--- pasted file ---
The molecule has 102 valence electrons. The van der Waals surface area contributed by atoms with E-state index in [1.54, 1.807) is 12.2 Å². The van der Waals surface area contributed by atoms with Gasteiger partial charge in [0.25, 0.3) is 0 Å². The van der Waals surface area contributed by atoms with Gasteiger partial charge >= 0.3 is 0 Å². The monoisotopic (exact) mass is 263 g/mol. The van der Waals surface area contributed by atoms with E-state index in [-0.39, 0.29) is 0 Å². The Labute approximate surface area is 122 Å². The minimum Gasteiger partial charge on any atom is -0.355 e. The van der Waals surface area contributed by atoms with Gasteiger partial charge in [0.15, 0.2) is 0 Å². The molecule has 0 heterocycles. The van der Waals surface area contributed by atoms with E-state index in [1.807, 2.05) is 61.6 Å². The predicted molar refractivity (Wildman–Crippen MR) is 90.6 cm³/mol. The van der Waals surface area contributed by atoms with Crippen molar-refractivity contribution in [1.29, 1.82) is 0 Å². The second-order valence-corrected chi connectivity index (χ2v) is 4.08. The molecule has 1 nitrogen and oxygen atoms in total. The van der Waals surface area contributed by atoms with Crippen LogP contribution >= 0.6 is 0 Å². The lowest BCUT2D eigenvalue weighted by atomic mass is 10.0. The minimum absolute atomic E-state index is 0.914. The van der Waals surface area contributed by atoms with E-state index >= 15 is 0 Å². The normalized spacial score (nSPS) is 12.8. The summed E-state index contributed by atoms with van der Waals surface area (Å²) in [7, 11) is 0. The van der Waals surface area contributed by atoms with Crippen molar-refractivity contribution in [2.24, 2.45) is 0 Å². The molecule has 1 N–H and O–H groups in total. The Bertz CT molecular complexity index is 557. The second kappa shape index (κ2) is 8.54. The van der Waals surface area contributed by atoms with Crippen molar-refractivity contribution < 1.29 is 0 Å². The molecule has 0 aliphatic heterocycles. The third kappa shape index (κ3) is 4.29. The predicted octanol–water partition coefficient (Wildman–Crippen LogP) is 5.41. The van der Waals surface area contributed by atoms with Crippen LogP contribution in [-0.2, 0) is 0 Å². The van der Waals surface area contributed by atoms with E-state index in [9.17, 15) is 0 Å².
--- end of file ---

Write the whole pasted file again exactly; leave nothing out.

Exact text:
The molecule has 102 valence electrons. The van der Waals surface area contributed by atoms with E-state index in [1.54, 1.807) is 12.2 Å². The van der Waals surface area contributed by atoms with Gasteiger partial charge in [0.25, 0.3) is 0 Å². The van der Waals surface area contributed by atoms with Gasteiger partial charge >= 0.3 is 0 Å². The monoisotopic (exact) mass is 263 g/mol. The van der Waals surface area contributed by atoms with E-state index in [-0.39, 0.29) is 0 Å². The Labute approximate surface area is 122 Å². The minimum Gasteiger partial charge on any atom is -0.355 e. The van der Waals surface area contributed by atoms with Gasteiger partial charge in [0.15, 0.2) is 0 Å². The molecule has 0 heterocycles. The van der Waals surface area contributed by atoms with E-state index in [1.807, 2.05) is 61.6 Å². The predicted molar refractivity (Wildman–Crippen MR) is 90.6 cm³/mol. The van der Waals surface area contributed by atoms with Crippen molar-refractivity contribution in [1.29, 1.82) is 0 Å². The second-order valence-corrected chi connectivity index (χ2v) is 4.08. The molecule has 1 nitrogen and oxygen atoms in total. The van der Waals surface area contributed by atoms with Crippen LogP contribution >= 0.6 is 0 Å². The lowest BCUT2D eigenvalue weighted by atomic mass is 10.0. The minimum absolute atomic E-state index is 0.914. The van der Waals surface area contributed by atoms with E-state index >= 15 is 0 Å². The normalized spacial score (nSPS) is 12.8. The summed E-state index contributed by atoms with van der Waals surface area (Å²) in [7, 11) is 0. The van der Waals surface area contributed by atoms with Crippen molar-refractivity contribution in [2.24, 2.45) is 0 Å². The molecule has 1 N–H and O–H groups in total. The Bertz CT molecular complexity index is 557. The second kappa shape index (κ2) is 8.54. The van der Waals surface area contributed by atoms with Crippen molar-refractivity contribution < 1.29 is 0 Å². The molecule has 0 aliphatic heterocycles. The third kappa shape index (κ3) is 4.29. The predicted octanol–water partition coefficient (Wildman–Crippen LogP) is 5.41. The van der Waals surface area contributed by atoms with Crippen LogP contribution in [-0.2, 0) is 0 Å². The van der Waals surface area contributed by atoms with E-state index in [9.17, 15) is 0 Å².